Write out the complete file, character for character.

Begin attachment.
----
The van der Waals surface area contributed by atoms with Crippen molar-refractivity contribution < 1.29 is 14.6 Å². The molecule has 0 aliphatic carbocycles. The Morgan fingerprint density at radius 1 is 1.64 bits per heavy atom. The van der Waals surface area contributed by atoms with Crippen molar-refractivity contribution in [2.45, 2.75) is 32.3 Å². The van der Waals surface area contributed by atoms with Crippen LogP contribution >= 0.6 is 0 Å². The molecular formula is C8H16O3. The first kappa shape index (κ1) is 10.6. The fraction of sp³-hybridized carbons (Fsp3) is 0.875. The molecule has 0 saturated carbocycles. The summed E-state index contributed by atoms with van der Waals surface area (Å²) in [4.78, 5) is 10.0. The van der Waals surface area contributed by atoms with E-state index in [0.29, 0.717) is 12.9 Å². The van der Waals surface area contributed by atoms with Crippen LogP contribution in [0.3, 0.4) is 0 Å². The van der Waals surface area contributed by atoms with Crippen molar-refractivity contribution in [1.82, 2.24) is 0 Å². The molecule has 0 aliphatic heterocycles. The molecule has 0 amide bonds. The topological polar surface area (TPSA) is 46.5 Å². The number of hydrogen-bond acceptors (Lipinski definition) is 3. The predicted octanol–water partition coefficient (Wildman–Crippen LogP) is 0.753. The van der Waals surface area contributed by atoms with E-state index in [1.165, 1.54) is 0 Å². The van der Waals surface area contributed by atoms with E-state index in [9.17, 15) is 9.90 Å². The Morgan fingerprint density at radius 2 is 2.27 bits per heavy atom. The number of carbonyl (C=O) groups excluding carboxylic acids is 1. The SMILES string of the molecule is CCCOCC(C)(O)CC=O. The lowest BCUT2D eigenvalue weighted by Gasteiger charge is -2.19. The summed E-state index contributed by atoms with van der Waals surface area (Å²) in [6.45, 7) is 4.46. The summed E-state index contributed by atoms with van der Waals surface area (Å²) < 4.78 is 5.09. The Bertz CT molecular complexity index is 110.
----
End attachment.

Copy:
The van der Waals surface area contributed by atoms with Crippen molar-refractivity contribution < 1.29 is 14.6 Å². The molecule has 0 aliphatic carbocycles. The Morgan fingerprint density at radius 1 is 1.64 bits per heavy atom. The van der Waals surface area contributed by atoms with Crippen molar-refractivity contribution in [2.45, 2.75) is 32.3 Å². The van der Waals surface area contributed by atoms with Crippen LogP contribution >= 0.6 is 0 Å². The molecular formula is C8H16O3. The first kappa shape index (κ1) is 10.6. The fraction of sp³-hybridized carbons (Fsp3) is 0.875. The molecule has 0 saturated carbocycles. The summed E-state index contributed by atoms with van der Waals surface area (Å²) in [4.78, 5) is 10.0. The van der Waals surface area contributed by atoms with E-state index in [0.29, 0.717) is 12.9 Å². The van der Waals surface area contributed by atoms with Crippen LogP contribution in [0.3, 0.4) is 0 Å². The van der Waals surface area contributed by atoms with Crippen molar-refractivity contribution in [1.82, 2.24) is 0 Å². The molecule has 0 aliphatic heterocycles. The molecule has 0 amide bonds. The topological polar surface area (TPSA) is 46.5 Å². The number of hydrogen-bond acceptors (Lipinski definition) is 3. The predicted octanol–water partition coefficient (Wildman–Crippen LogP) is 0.753. The van der Waals surface area contributed by atoms with E-state index in [1.165, 1.54) is 0 Å². The van der Waals surface area contributed by atoms with E-state index in [9.17, 15) is 9.90 Å². The Morgan fingerprint density at radius 2 is 2.27 bits per heavy atom. The number of carbonyl (C=O) groups excluding carboxylic acids is 1. The SMILES string of the molecule is CCCOCC(C)(O)CC=O. The lowest BCUT2D eigenvalue weighted by Gasteiger charge is -2.19. The summed E-state index contributed by atoms with van der Waals surface area (Å²) in [6.45, 7) is 4.46. The summed E-state index contributed by atoms with van der Waals surface area (Å²) < 4.78 is 5.09. The Bertz CT molecular complexity index is 110.